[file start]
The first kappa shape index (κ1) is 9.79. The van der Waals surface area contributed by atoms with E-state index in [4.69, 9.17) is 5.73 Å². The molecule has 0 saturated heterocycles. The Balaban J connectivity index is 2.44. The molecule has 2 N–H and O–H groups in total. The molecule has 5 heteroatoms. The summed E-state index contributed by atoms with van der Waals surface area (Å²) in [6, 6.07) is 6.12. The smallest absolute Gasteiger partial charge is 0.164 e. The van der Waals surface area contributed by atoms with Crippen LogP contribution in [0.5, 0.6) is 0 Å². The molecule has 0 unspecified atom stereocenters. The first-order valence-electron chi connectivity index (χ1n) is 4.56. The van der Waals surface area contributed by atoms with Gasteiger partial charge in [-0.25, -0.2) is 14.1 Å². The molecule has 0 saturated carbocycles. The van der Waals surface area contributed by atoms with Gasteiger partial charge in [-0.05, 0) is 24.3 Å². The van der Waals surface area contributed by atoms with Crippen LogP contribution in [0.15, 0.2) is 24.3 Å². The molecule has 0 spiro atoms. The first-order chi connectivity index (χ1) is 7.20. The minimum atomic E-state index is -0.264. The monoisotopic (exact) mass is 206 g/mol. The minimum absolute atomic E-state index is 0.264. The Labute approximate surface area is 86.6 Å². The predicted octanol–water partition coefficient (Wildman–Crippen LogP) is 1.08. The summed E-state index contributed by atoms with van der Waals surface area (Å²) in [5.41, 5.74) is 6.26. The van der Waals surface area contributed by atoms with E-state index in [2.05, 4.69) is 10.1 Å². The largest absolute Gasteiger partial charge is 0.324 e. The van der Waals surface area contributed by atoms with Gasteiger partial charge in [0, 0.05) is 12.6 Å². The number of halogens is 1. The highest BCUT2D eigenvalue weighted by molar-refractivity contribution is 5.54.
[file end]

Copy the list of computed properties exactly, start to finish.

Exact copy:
The first kappa shape index (κ1) is 9.79. The van der Waals surface area contributed by atoms with E-state index in [4.69, 9.17) is 5.73 Å². The molecule has 0 saturated heterocycles. The Balaban J connectivity index is 2.44. The molecule has 2 N–H and O–H groups in total. The molecule has 5 heteroatoms. The summed E-state index contributed by atoms with van der Waals surface area (Å²) in [6, 6.07) is 6.12. The smallest absolute Gasteiger partial charge is 0.164 e. The van der Waals surface area contributed by atoms with Crippen LogP contribution in [0.5, 0.6) is 0 Å². The molecule has 0 unspecified atom stereocenters. The first-order valence-electron chi connectivity index (χ1n) is 4.56. The van der Waals surface area contributed by atoms with Gasteiger partial charge in [-0.25, -0.2) is 14.1 Å². The molecule has 0 saturated carbocycles. The van der Waals surface area contributed by atoms with Gasteiger partial charge in [-0.05, 0) is 24.3 Å². The van der Waals surface area contributed by atoms with Crippen LogP contribution in [0.15, 0.2) is 24.3 Å². The molecule has 0 spiro atoms. The first-order chi connectivity index (χ1) is 7.20. The minimum atomic E-state index is -0.264. The monoisotopic (exact) mass is 206 g/mol. The minimum absolute atomic E-state index is 0.264. The Labute approximate surface area is 86.6 Å². The predicted octanol–water partition coefficient (Wildman–Crippen LogP) is 1.08. The summed E-state index contributed by atoms with van der Waals surface area (Å²) in [5.41, 5.74) is 6.26. The van der Waals surface area contributed by atoms with E-state index in [2.05, 4.69) is 10.1 Å². The largest absolute Gasteiger partial charge is 0.324 e. The van der Waals surface area contributed by atoms with Gasteiger partial charge in [0, 0.05) is 12.6 Å². The number of halogens is 1. The highest BCUT2D eigenvalue weighted by molar-refractivity contribution is 5.54.